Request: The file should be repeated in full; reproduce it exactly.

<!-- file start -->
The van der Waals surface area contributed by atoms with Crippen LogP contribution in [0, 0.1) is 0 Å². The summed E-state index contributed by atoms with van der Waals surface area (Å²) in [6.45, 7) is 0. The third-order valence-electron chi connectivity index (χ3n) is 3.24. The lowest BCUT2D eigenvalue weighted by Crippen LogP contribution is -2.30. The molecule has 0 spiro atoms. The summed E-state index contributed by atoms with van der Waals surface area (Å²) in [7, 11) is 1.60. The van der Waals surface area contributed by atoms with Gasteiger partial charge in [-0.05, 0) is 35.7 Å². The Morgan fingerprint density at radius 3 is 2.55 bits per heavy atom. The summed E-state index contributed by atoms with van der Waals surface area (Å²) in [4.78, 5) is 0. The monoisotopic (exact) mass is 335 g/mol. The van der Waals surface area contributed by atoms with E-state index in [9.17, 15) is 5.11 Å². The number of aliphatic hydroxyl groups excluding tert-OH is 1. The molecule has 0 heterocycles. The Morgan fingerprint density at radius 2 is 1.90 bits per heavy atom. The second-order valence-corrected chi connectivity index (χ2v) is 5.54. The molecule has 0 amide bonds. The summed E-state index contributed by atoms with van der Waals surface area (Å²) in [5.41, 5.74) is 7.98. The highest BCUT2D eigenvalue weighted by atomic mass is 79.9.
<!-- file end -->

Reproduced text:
The van der Waals surface area contributed by atoms with Crippen LogP contribution in [0, 0.1) is 0 Å². The summed E-state index contributed by atoms with van der Waals surface area (Å²) in [6.45, 7) is 0. The third-order valence-electron chi connectivity index (χ3n) is 3.24. The lowest BCUT2D eigenvalue weighted by Crippen LogP contribution is -2.30. The molecule has 0 spiro atoms. The summed E-state index contributed by atoms with van der Waals surface area (Å²) in [7, 11) is 1.60. The van der Waals surface area contributed by atoms with Gasteiger partial charge in [-0.05, 0) is 35.7 Å². The Morgan fingerprint density at radius 3 is 2.55 bits per heavy atom. The summed E-state index contributed by atoms with van der Waals surface area (Å²) in [4.78, 5) is 0. The monoisotopic (exact) mass is 335 g/mol. The van der Waals surface area contributed by atoms with E-state index in [9.17, 15) is 5.11 Å². The number of aliphatic hydroxyl groups excluding tert-OH is 1. The molecule has 0 heterocycles. The Morgan fingerprint density at radius 2 is 1.90 bits per heavy atom. The second-order valence-corrected chi connectivity index (χ2v) is 5.54. The molecule has 0 amide bonds. The summed E-state index contributed by atoms with van der Waals surface area (Å²) in [5.41, 5.74) is 7.98. The highest BCUT2D eigenvalue weighted by atomic mass is 79.9.